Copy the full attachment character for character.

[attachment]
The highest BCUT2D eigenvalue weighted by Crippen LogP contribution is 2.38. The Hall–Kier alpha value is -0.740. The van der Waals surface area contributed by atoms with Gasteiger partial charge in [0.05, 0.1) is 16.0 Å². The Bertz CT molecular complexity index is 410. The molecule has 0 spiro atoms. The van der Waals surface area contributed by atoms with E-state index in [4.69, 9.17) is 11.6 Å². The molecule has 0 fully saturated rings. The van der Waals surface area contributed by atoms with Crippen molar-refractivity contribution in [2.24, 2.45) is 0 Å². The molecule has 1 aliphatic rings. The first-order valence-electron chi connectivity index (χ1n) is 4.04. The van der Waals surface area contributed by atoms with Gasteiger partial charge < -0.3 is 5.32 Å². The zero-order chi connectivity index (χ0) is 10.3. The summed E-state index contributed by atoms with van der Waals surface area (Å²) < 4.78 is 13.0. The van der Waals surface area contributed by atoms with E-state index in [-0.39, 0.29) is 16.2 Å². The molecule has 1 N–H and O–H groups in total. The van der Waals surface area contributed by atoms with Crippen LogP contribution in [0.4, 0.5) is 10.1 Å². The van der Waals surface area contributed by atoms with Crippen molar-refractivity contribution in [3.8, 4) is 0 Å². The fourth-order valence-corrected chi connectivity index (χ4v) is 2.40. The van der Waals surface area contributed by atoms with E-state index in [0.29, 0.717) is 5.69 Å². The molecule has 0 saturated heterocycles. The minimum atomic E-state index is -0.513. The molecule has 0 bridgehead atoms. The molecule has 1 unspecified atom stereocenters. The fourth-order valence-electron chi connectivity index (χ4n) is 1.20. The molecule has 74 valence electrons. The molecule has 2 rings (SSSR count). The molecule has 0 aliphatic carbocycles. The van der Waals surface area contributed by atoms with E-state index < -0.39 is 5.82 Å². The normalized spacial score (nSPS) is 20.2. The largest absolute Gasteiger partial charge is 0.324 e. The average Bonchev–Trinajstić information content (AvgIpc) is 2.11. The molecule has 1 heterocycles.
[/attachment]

The highest BCUT2D eigenvalue weighted by Crippen LogP contribution is 2.38. The Hall–Kier alpha value is -0.740. The van der Waals surface area contributed by atoms with Gasteiger partial charge in [0.05, 0.1) is 16.0 Å². The Bertz CT molecular complexity index is 410. The molecule has 0 spiro atoms. The van der Waals surface area contributed by atoms with E-state index in [4.69, 9.17) is 11.6 Å². The molecule has 0 fully saturated rings. The van der Waals surface area contributed by atoms with Crippen molar-refractivity contribution in [2.24, 2.45) is 0 Å². The molecule has 1 aliphatic rings. The first-order valence-electron chi connectivity index (χ1n) is 4.04. The van der Waals surface area contributed by atoms with Gasteiger partial charge < -0.3 is 5.32 Å². The zero-order chi connectivity index (χ0) is 10.3. The summed E-state index contributed by atoms with van der Waals surface area (Å²) < 4.78 is 13.0. The van der Waals surface area contributed by atoms with E-state index in [-0.39, 0.29) is 16.2 Å². The molecule has 1 N–H and O–H groups in total. The van der Waals surface area contributed by atoms with Crippen LogP contribution in [0.4, 0.5) is 10.1 Å². The van der Waals surface area contributed by atoms with Crippen molar-refractivity contribution in [3.8, 4) is 0 Å². The fourth-order valence-corrected chi connectivity index (χ4v) is 2.40. The van der Waals surface area contributed by atoms with E-state index in [0.29, 0.717) is 5.69 Å². The molecule has 0 saturated heterocycles. The minimum atomic E-state index is -0.513. The molecule has 0 bridgehead atoms. The molecule has 1 unspecified atom stereocenters. The fourth-order valence-electron chi connectivity index (χ4n) is 1.20. The molecule has 74 valence electrons. The molecule has 2 rings (SSSR count). The molecule has 0 aliphatic carbocycles. The van der Waals surface area contributed by atoms with E-state index < -0.39 is 5.82 Å². The normalized spacial score (nSPS) is 20.2. The largest absolute Gasteiger partial charge is 0.324 e. The average Bonchev–Trinajstić information content (AvgIpc) is 2.11. The molecule has 1 heterocycles.